In contrast, as shown in FIG. 6B, the flat portion 13 of the needle tip 4 which passes through the patient's tissue has a pointed dissecting tip 16 a having a gradual taper that facilitates advancement of the flat portion 13 through such tissue. This needle tip 4 also can be somewhat wider in width W′ than the needle tip 4 which is received in the handle 5, since, as noted above, this prevents the needle 3 from being installed backward in the handle 5.

In addition, each of the flat portions 13 shown in FIGS. 6A and 6B has a central slot or opening 27, which, as already explained, insures that when the introducer needle 3 is joined to a connector 7 those parts are attached with the proper orientation.

As can be seen in FIGS. 1A-B and 4A-B, the end of the long leg 29 of the “T” formed by the joined upper and lower shells 6 a, 6 b has a small hole or slot 25 therein and an internal cavity 31 sized to securely receive most of the spatulated end 13 of a symmetric introducer needle 3′ or, if an asymmetric needle 3 is used, the blunt end 16 b of the introducer needle 3 intended to be secured in the handle 5. The handle 5 can be securely locked onto an introducer needle 3, yet also can be easily detached by depressing a pushbutton 9, as will be discussed below.

The edges of the two shell portions 6 a, 6 b are preferably arranged to form a lap joint (not shown) when assembled. Optionally, the shell portions 6 a, 6 b can be arranged with one shell 6 a having projecting pins (not shown) and the other shell 6 b having matching receptacles 10, preferably located at stress points. It is thought to be preferable to employ round pins and hexagonal holes 10; this way, air or adhesive pockets are avoided when the upper and lower shells 6 a, 6 b are joined, the air or glue escaping through the gaps formed between the different shaped parts, but any other hole and pin configuration, such as round or square, matching or nonmatching, also could be employed.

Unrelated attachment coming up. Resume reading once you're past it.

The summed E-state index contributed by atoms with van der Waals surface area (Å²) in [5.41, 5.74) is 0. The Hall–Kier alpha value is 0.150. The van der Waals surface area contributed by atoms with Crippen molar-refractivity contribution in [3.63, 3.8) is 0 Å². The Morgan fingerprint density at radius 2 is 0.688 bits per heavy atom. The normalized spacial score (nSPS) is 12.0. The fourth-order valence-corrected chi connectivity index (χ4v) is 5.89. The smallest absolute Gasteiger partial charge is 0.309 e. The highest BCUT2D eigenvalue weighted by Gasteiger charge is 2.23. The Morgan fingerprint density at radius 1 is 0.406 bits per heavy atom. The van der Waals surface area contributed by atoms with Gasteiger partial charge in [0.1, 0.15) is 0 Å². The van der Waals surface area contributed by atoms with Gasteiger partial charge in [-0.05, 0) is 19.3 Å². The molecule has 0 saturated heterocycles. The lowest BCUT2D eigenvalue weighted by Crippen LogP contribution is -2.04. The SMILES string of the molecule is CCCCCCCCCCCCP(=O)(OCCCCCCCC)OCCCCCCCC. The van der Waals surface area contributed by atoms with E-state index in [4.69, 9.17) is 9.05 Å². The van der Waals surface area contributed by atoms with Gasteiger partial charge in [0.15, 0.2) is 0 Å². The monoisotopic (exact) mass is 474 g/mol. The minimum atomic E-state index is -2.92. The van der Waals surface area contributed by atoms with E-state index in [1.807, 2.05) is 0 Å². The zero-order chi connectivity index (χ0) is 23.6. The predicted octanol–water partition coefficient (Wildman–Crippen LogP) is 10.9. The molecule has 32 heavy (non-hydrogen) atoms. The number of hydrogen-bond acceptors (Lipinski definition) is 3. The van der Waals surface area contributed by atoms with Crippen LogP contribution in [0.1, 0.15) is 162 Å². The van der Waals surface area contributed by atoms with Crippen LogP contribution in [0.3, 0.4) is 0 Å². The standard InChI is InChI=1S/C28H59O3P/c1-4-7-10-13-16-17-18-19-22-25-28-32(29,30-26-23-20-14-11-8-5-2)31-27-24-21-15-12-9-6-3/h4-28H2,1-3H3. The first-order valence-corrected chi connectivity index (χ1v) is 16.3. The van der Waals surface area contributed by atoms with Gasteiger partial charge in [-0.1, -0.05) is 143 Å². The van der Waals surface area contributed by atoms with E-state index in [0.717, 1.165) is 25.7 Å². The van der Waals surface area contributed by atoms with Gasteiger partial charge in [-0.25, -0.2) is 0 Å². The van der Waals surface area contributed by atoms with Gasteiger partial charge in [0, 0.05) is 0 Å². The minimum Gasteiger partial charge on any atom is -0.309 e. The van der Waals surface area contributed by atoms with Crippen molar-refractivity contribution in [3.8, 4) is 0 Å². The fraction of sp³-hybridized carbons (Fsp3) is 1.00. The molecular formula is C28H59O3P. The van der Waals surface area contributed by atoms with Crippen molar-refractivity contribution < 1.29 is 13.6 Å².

Also by way of non-limiting example, the upper and lower shell portions 6 a, 6 b could be joined together using ultrasonic welding, a snap-fit, a press-fit, adhesive bonding, external fasteners, or any other suitable technique, whether now known or hereafter developed.

With continued reference to FIGS. 1A-B and 3A-B, handle 5 also includes a slot or recess 2 which receives a weight 30. Weight 30 serves to improve the balance of the handle 5 when the two shells 6 a, 6 b are joined together to receive the introducer needle 3. Preferably, weight 30 is chosen so that when the surgeon holds the assembly in his hand, the needle 3 rests horizontally and the needle tip 4 does not press down or up. In other words, the assembly should have neutral balance.

Alternatively, a surgeon may prefer a different, non-neutral weight balance, in which case the weight 30 could be selected accordingly.

As explained in detail below, the handle 5 may latch on and off of the introducer needle 3, preferably using the pushbutton release 9 on the handle 5, or, alternatively, via a smooth snap-on detent (not shown) that provides an audible “click” and/or a tactile confirmation when the introducer needle 3 is snapped into or out of the handle 5. The handle 5 is preferably removable because once the introducer needle 3 has been used to introduce the implant member 1 into the patient's body, it may be easier for the surgeon to separate the introducer needle 3 from the implant member 1 once the handle 5 has been separated. Also, a detachable handle 5 could be suitably sterilized and reused, which will reduce expenses.